As per recent research, people with Type 2 diabetes are more at risk of developing depression.

Connect with family and friends. Interact with your doctor, discuss your concerns, and participate in therapeutic and enjoyable activities.

4. Managing Stress

Excessive stress can hinder a person’s ability to go about day-to-day normal activities. Needless to say, it also affects physical health. Recent research shows that hormones released during stress – cortisol, impact blood sugar levels. 

Cortisol may increase the amount of blood sugar level in the body, which may lead to Cushing’s syndrome.

Prolonged and constant stress may result in people neglecting their diabetes care. When under stress people tend to skip meals, feel loss of appetite, end up overeating, or forget to take medicine on time. This can be harmful to the diabetic person.

 Practicing discipline while eating and taking medication on time are key components of diabetes care. Stress management helps in restoring the balance of mind and soul.

Practice 4 A’s of stress management:

4.1 Avoid

  • Take Control
    • If something stresses you out, take control and make the necessary changes to overcome it. 
  • Avoid people who stress you out
    • Limit your time around people who stress you out. Remove yourself from a negative environment.
  • Make an agenda for the day
    • Create a list of things that you need to complete on a particular day. Prioritize your tasks. There is a sense of accomplishment when an item is crossed off the to-do list.
  • Learn to say “no”
    • Know your limits, do not take more than you can handle. Take tasks according to your abilities and comfort and stick to them.

4.2 Alter

  • Don’t bottle up your feelings, communicate your concerns openly and respectfully if something or someone is bothering you. Without voicing your feelings, resentment will build and the situation will likely remain the same.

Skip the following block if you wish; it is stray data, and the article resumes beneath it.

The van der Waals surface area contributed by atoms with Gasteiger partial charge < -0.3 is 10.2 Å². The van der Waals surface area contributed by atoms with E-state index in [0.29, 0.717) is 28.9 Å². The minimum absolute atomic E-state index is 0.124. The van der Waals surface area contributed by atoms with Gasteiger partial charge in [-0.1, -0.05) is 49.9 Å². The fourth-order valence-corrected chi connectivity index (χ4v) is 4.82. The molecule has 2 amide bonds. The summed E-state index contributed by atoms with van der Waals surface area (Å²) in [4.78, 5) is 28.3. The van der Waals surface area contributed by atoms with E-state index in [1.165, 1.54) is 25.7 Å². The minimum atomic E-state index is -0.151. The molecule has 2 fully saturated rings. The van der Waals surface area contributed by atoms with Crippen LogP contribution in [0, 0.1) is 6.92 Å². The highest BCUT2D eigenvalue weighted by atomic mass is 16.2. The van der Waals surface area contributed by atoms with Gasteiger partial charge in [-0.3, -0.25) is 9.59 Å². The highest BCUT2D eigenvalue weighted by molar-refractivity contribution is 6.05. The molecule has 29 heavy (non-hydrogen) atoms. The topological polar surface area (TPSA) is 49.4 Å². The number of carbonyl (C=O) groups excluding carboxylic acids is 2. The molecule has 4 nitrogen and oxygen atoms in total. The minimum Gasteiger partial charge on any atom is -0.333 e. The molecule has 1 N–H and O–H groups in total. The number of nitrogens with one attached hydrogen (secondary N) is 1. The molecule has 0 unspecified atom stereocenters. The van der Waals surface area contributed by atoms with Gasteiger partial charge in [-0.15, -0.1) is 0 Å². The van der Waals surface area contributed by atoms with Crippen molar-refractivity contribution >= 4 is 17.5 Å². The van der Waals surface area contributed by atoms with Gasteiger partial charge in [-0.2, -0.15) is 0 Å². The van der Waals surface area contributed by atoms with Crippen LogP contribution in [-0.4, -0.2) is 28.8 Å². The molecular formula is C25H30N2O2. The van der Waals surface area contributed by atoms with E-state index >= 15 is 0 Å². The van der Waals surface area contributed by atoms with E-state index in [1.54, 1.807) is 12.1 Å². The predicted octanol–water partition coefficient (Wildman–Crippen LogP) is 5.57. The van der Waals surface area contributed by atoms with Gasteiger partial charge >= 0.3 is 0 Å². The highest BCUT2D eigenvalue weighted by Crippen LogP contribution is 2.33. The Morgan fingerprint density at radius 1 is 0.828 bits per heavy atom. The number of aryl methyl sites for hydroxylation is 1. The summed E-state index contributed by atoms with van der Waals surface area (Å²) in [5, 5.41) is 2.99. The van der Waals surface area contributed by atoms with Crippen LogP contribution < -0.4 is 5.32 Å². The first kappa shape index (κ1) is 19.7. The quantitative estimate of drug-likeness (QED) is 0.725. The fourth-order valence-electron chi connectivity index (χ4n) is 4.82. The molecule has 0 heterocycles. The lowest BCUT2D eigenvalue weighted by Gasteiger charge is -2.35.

• Improve your time management. A lack of time management can lead to a lot of stress. You can’t stay calm and focused when you’re stretched too thin and running behind.
  • Be more assertive and try to anticipate and prevent problems by tackling them head-on. 

4.3 Adapt

  • Feeling way too stressed and burdened, take a pause. Take a deep breath and practice mindfulness. Place your palm on a table and try to feel its surface, feel the sensation of the cold surface as it touches your palm. This will help you disconnect from your negative thoughts and come back to the present moment.
  • Be flexible with your expectations and learn to be okay with “almost perfect.” Don’t be fixated on perfection. Always set standards that are achievable and practical.
  • Change your outlook to a positive one. Instead of always looking for the negatives or constantly living in fear of anticipation that something bad will happen, focus on the positive aspects.

4.4 Accept

  • Acknowledge that you cannot control everything in your life. Refrain from being fixated on things that are beyond your control. Focus on things that are in your control, work on your shortcomings, and improve yourself.
  • Consider challenges as an opportunity to grow. Identify the reasons for a stressful situation and learn from them.
  • Negative thoughts act as breeding grounds for stress and anxiety. Practice positive self-talk to boost your morale.

5. Healthy Sleep Pattern

A person should have at least 6-8 hours of good night’s sleep to function properly be it in academics or sports.

Sleep deprivation can have the following negative effects:

  • Rise in Insulin resistance
  • Increase in hypertension
  • Increases risk of heart attack
  • Overweight
  • Depression
  • Anxiety

For a healthy body and mind it is necessary to get at least 6-8 hours of good night sleep irrespective of the fact whether you have diabetes or not.

6. Daily Monitoring of Your

Regular monitoring is a crucial step of self-care for Type 2 diabetes.

Diabetes can give rise to the following comorbidities:

  • Obesity
  • Hypertension
  • Heart disease
  • Kidney disease
  • Sleep Disorders
  • Dyslipidemia
  • Stroke
  • Blindness

Regular checkups play a significant role in managing diabetes. Regular blood tests such as blood glucose and an HbA1c Test help diagnose elevated blood sugar levels. 

This assists physicians in recommending diabetes medication based on the patient’s needs and, if required, adjusting the dosage of previously given medication based on the findings of fresh test reports.

Detection of early signs of other diabetes-related comorbidities even before symptoms start showing is possible and thus allows doctors to address those complications at an early stage.


Diabetes does not have a cure at present, but that does not mean that it’s not manageable. With proper care and consideration, diabetic people can live a healthy life. All you need to do is have faith in yourself to work that extra mile to achieve good health.